Monday 24 July 2017
(Reuters (Eng) 05/22/17)
Countries in sub-Saharan Africa need to get their budgets in order, diversify their economies and look after their poorest people. If they do that, there is no reason why the region cannot have the strong growth needed to meet the aspirations of a young and growing population. That, at least, is the three-pillared prescription from the International Monetary Fund as expressed by one of its top Africa researchers, Celine Allard, in an official IMF blog post and podcast. Allard co-authored the Fund's regional economic outlook, released earlier this month. It found that sub-Saharan economic growth hit only 1.4 percent last year, the lowest level in two decades and well off the 5-6 percent rates normally reached. It was also well...
(Reuters (Eng) 05/20/17)
France will step up the fight against resurgent Islamist militants in north and west Africa and will work more closely with Germany to help the tinderbox region, President Emmanuel Macron said on his first trip outside Europe on Friday. Visiting Mali days after taking office, Macron vowed to keep French troops in the Sahel region until there was "no more Islamist terrorism" there. He said operations would be escalated in response to signs that militant groups were regrouping and uniting. "It is vital today that we speed up. Our armed forces are giving their all, but we must speed up" efforts to secure the Sahel, he told a news conference in Gao, Mali, where he held talks with President Ibrahim...
(Reuters (Eng) 05/19/17)
When rich countries wrote off billions of dollars of African debt in 2005, they hoped governments would think twice about borrowing again in costly foreign currencies. Over a decade later, most sub-Saharan African countries still rely on U.S. dollar-denominated debt to finance their economies. Some investors say this is sowing the seeds of future debt crises if local currencies devalue and make dollar debt repayments more expensive. Aside from South Africa and Nigeria, governments have not yet done enough to develop capital markets that would have allowed them to raise more money in their own currencies, investors say. United Nations trade body UNCTAD estimates that Africa's external debt stock rapidly grew to $443 billion by 2013 through bilateral borrowing, syndicated...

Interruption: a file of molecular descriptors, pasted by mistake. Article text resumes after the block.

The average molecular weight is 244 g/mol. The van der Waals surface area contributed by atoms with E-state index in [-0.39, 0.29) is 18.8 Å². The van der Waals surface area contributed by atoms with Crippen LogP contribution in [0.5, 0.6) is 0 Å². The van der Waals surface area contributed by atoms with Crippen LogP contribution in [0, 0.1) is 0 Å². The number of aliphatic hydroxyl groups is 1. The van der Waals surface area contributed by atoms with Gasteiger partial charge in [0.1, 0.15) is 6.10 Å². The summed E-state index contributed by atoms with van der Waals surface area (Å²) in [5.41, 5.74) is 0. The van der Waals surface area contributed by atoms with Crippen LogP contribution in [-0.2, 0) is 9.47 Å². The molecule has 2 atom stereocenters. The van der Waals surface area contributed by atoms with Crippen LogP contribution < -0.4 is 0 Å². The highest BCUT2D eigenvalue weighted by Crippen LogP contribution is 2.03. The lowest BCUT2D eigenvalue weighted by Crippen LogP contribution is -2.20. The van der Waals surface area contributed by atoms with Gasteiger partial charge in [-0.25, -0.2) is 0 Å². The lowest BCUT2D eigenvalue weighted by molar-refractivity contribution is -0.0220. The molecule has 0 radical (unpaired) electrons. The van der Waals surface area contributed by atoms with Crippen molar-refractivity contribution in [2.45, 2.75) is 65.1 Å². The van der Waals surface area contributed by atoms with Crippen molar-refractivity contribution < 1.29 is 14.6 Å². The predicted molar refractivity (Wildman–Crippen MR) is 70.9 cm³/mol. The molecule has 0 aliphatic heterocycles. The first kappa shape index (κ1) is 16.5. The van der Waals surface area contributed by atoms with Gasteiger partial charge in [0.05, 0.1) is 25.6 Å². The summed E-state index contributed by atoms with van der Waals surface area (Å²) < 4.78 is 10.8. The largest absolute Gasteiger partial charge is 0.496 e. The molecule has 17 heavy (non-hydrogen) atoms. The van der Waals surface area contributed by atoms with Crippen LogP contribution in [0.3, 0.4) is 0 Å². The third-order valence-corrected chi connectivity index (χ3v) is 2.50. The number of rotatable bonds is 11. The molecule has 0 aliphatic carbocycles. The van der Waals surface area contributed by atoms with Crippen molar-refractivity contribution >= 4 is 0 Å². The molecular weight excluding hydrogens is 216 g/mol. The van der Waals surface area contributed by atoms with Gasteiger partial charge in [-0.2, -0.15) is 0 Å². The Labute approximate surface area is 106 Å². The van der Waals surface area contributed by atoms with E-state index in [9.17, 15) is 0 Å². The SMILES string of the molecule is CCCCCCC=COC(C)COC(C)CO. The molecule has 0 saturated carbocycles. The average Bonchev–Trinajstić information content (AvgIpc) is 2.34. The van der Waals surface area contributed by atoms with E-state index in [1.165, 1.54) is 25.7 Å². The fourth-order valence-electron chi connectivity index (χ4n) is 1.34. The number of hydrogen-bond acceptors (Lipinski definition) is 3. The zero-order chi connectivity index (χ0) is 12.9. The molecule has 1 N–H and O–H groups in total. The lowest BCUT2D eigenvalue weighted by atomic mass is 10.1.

(Bloomberg 05/18/17)
Steinhoff International Holdings NV plans to list its African assets separately as the acquisitive retailer seeks a new prize for shareholders following this year’s failed merger talks with Shoprite Holdings Ltd. The company said Wednesday it will seek to list businesses including clothing retailer Pepkor and furniture chain JD Group Ltd. on the Johannesburg Stock Exchange, about 18 months after moving its primary listing to Frankfurt from the South African commercial hub. The new business could be worth as much as 60 billion rand ($4.5 billion), said Evan Walker, a money manager at 36one Asset Management in Johannesburg, although the valuation could also be as low as 40 billion rand depending on how much debt Steinhoff puts into the vehicle...
(Reuters (Eng) 05/17/17)
Gay and lesbian Africans who fled abuse in their home countries face a "culture of disbelief" which makes their experience of seeking asylum in Britain traumatic, a Nigerian lesbian, gay, bisexual, transgender rights (LGBT) campaigner said. Aderonke Apata, 50, who fled persecution in Nigeria, said the practice of assessing Africans' sexual orientation claims based on Western standards was problematic. "They expect an LGBT person to have used sex toys, to go to gay clubs," Apata, an asylum seeker who founded African LGBT charity, African Rainbow Family, told the Thomson Reuters Foundation. Apata has been trying to claim asylum in Britain for 13 years, but her case was refused several times after a judge ruled that she was pretending to be...
(Bloomberg 05/16/17)
When the impoverished West African nation of Niger imposed a ban on donkey exports last year, a small community of traders just over the border in Nigeria was devastated. “Before the ban, you could see thousands of donkeys here,” said Mohammed Sani, a 45-year-old trader in the Nigerian town of Jibiya, as he wiped the sweat off his brow. “Now look at them: there’s no more than 50, crippling the business.” Donkeys are being slaughtered at an alarming pace to feed a global trade in donkey hides that’s fueled by soaring demand in China, where the skins are used to manufacture a gelatin believed to have anti-ageing and libido-enhancing properties. The gelatin, known in China as e’jiao, is so popular...
(Reuters (Eng) 05/13/17)